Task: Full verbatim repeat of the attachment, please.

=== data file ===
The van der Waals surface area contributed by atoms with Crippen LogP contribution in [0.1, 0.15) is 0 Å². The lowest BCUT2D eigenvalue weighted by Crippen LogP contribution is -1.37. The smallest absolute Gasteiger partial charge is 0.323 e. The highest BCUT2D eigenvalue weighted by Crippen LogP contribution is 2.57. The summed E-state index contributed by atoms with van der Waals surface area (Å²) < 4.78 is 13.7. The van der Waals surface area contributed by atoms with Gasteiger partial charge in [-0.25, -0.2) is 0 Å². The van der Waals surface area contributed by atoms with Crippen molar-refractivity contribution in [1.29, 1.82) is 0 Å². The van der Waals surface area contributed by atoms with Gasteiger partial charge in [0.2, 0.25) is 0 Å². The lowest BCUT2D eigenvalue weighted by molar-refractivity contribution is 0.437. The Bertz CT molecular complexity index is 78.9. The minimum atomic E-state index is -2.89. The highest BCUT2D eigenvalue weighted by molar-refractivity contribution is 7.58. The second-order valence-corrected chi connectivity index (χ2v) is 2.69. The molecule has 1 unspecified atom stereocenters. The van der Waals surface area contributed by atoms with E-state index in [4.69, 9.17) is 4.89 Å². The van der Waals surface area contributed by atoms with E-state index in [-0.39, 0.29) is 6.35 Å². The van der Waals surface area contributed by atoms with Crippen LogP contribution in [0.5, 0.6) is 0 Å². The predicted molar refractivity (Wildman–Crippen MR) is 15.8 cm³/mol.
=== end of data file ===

The van der Waals surface area contributed by atoms with Crippen LogP contribution in [0.1, 0.15) is 0 Å². The lowest BCUT2D eigenvalue weighted by Crippen LogP contribution is -1.37. The smallest absolute Gasteiger partial charge is 0.323 e. The highest BCUT2D eigenvalue weighted by Crippen LogP contribution is 2.57. The summed E-state index contributed by atoms with van der Waals surface area (Å²) < 4.78 is 13.7. The van der Waals surface area contributed by atoms with Gasteiger partial charge in [-0.25, -0.2) is 0 Å². The van der Waals surface area contributed by atoms with Crippen molar-refractivity contribution in [1.29, 1.82) is 0 Å². The van der Waals surface area contributed by atoms with Gasteiger partial charge in [0.2, 0.25) is 0 Å². The lowest BCUT2D eigenvalue weighted by molar-refractivity contribution is 0.437. The Bertz CT molecular complexity index is 78.9. The minimum atomic E-state index is -2.89. The highest BCUT2D eigenvalue weighted by molar-refractivity contribution is 7.58. The second-order valence-corrected chi connectivity index (χ2v) is 2.69. The molecule has 1 unspecified atom stereocenters. The van der Waals surface area contributed by atoms with E-state index in [4.69, 9.17) is 4.89 Å². The van der Waals surface area contributed by atoms with E-state index in [-0.39, 0.29) is 6.35 Å². The van der Waals surface area contributed by atoms with Crippen LogP contribution in [0.5, 0.6) is 0 Å². The predicted molar refractivity (Wildman–Crippen MR) is 15.8 cm³/mol.